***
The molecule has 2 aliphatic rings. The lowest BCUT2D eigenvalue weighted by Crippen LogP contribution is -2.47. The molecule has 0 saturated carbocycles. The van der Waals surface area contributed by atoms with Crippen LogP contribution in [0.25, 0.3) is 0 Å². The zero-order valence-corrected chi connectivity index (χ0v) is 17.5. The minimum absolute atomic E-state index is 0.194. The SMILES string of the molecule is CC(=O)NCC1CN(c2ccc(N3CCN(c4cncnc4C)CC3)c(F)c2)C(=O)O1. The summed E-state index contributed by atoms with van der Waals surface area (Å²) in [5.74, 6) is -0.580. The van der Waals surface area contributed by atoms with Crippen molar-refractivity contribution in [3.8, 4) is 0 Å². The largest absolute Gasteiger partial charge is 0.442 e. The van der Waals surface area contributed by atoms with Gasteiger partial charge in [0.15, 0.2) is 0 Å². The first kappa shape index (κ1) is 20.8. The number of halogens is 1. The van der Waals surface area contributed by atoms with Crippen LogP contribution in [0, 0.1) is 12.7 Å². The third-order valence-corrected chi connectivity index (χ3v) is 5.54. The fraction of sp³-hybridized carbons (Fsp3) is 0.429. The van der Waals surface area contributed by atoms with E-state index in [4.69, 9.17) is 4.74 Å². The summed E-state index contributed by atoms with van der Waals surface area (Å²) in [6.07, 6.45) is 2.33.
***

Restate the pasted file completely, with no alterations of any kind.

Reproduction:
The molecule has 2 aliphatic rings. The lowest BCUT2D eigenvalue weighted by Crippen LogP contribution is -2.47. The molecule has 0 saturated carbocycles. The van der Waals surface area contributed by atoms with Crippen LogP contribution in [0.25, 0.3) is 0 Å². The zero-order valence-corrected chi connectivity index (χ0v) is 17.5. The minimum absolute atomic E-state index is 0.194. The SMILES string of the molecule is CC(=O)NCC1CN(c2ccc(N3CCN(c4cncnc4C)CC3)c(F)c2)C(=O)O1. The summed E-state index contributed by atoms with van der Waals surface area (Å²) in [5.74, 6) is -0.580. The van der Waals surface area contributed by atoms with Crippen molar-refractivity contribution in [3.8, 4) is 0 Å². The largest absolute Gasteiger partial charge is 0.442 e. The van der Waals surface area contributed by atoms with Gasteiger partial charge in [0.15, 0.2) is 0 Å². The first kappa shape index (κ1) is 20.8. The number of halogens is 1. The van der Waals surface area contributed by atoms with Crippen LogP contribution in [0, 0.1) is 12.7 Å². The third-order valence-corrected chi connectivity index (χ3v) is 5.54. The fraction of sp³-hybridized carbons (Fsp3) is 0.429. The van der Waals surface area contributed by atoms with E-state index in [4.69, 9.17) is 4.74 Å². The summed E-state index contributed by atoms with van der Waals surface area (Å²) in [6.07, 6.45) is 2.33.